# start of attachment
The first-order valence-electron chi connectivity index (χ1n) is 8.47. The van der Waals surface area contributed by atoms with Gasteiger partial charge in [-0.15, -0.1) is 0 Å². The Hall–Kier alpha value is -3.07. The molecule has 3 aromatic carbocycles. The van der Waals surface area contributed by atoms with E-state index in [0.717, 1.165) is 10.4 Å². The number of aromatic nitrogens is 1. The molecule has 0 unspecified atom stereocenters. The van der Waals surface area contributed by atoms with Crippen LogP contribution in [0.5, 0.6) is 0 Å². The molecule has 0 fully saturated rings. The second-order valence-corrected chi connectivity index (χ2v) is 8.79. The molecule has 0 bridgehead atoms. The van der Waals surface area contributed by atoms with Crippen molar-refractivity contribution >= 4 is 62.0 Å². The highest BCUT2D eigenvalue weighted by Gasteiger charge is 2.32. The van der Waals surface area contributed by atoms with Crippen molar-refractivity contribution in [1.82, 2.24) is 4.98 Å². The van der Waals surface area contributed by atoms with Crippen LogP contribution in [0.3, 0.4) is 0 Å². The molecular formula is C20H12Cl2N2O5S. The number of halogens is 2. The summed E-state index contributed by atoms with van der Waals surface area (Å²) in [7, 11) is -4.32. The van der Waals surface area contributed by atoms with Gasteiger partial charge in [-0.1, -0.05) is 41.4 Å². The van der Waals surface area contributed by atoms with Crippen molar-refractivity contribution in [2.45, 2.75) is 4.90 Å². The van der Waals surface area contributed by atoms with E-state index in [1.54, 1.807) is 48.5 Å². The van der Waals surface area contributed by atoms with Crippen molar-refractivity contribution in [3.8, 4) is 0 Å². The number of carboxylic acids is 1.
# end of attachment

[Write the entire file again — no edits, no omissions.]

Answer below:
The first-order valence-electron chi connectivity index (χ1n) is 8.47. The van der Waals surface area contributed by atoms with Gasteiger partial charge in [-0.15, -0.1) is 0 Å². The Hall–Kier alpha value is -3.07. The molecule has 3 aromatic carbocycles. The van der Waals surface area contributed by atoms with E-state index in [0.717, 1.165) is 10.4 Å². The number of aromatic nitrogens is 1. The molecule has 0 unspecified atom stereocenters. The van der Waals surface area contributed by atoms with Crippen LogP contribution in [0.5, 0.6) is 0 Å². The molecule has 0 fully saturated rings. The second-order valence-corrected chi connectivity index (χ2v) is 8.79. The molecule has 0 bridgehead atoms. The van der Waals surface area contributed by atoms with Crippen molar-refractivity contribution >= 4 is 62.0 Å². The highest BCUT2D eigenvalue weighted by Gasteiger charge is 2.32. The van der Waals surface area contributed by atoms with Crippen molar-refractivity contribution in [1.82, 2.24) is 4.98 Å². The van der Waals surface area contributed by atoms with Crippen LogP contribution in [0.3, 0.4) is 0 Å². The molecular formula is C20H12Cl2N2O5S. The number of halogens is 2. The summed E-state index contributed by atoms with van der Waals surface area (Å²) in [7, 11) is -4.32. The van der Waals surface area contributed by atoms with Gasteiger partial charge in [-0.1, -0.05) is 41.4 Å². The van der Waals surface area contributed by atoms with Crippen molar-refractivity contribution in [2.45, 2.75) is 4.90 Å². The van der Waals surface area contributed by atoms with E-state index in [1.54, 1.807) is 48.5 Å². The van der Waals surface area contributed by atoms with Crippen molar-refractivity contribution in [3.8, 4) is 0 Å². The number of carboxylic acids is 1.